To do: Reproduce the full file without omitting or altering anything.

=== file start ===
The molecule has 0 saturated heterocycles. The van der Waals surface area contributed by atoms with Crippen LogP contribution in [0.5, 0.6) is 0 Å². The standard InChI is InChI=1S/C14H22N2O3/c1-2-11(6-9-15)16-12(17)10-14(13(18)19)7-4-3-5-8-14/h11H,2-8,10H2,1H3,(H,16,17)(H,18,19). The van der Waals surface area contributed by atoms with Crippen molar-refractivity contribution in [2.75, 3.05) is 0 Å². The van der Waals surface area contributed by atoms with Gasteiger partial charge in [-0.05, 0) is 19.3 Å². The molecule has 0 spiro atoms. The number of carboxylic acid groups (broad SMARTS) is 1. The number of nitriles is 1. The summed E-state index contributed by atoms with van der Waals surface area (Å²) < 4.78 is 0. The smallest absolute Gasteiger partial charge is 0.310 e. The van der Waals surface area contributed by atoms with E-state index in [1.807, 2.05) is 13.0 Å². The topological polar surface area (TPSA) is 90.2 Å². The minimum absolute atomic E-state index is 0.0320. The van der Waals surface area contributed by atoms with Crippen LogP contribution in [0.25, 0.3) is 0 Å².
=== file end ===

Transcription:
The molecule has 0 saturated heterocycles. The van der Waals surface area contributed by atoms with Crippen LogP contribution in [0.5, 0.6) is 0 Å². The standard InChI is InChI=1S/C14H22N2O3/c1-2-11(6-9-15)16-12(17)10-14(13(18)19)7-4-3-5-8-14/h11H,2-8,10H2,1H3,(H,16,17)(H,18,19). The van der Waals surface area contributed by atoms with Crippen molar-refractivity contribution in [2.75, 3.05) is 0 Å². The van der Waals surface area contributed by atoms with Gasteiger partial charge in [-0.05, 0) is 19.3 Å². The molecule has 0 spiro atoms. The number of carboxylic acid groups (broad SMARTS) is 1. The number of nitriles is 1. The summed E-state index contributed by atoms with van der Waals surface area (Å²) < 4.78 is 0. The smallest absolute Gasteiger partial charge is 0.310 e. The van der Waals surface area contributed by atoms with E-state index in [1.807, 2.05) is 13.0 Å². The topological polar surface area (TPSA) is 90.2 Å². The minimum absolute atomic E-state index is 0.0320. The van der Waals surface area contributed by atoms with Crippen LogP contribution in [0.25, 0.3) is 0 Å².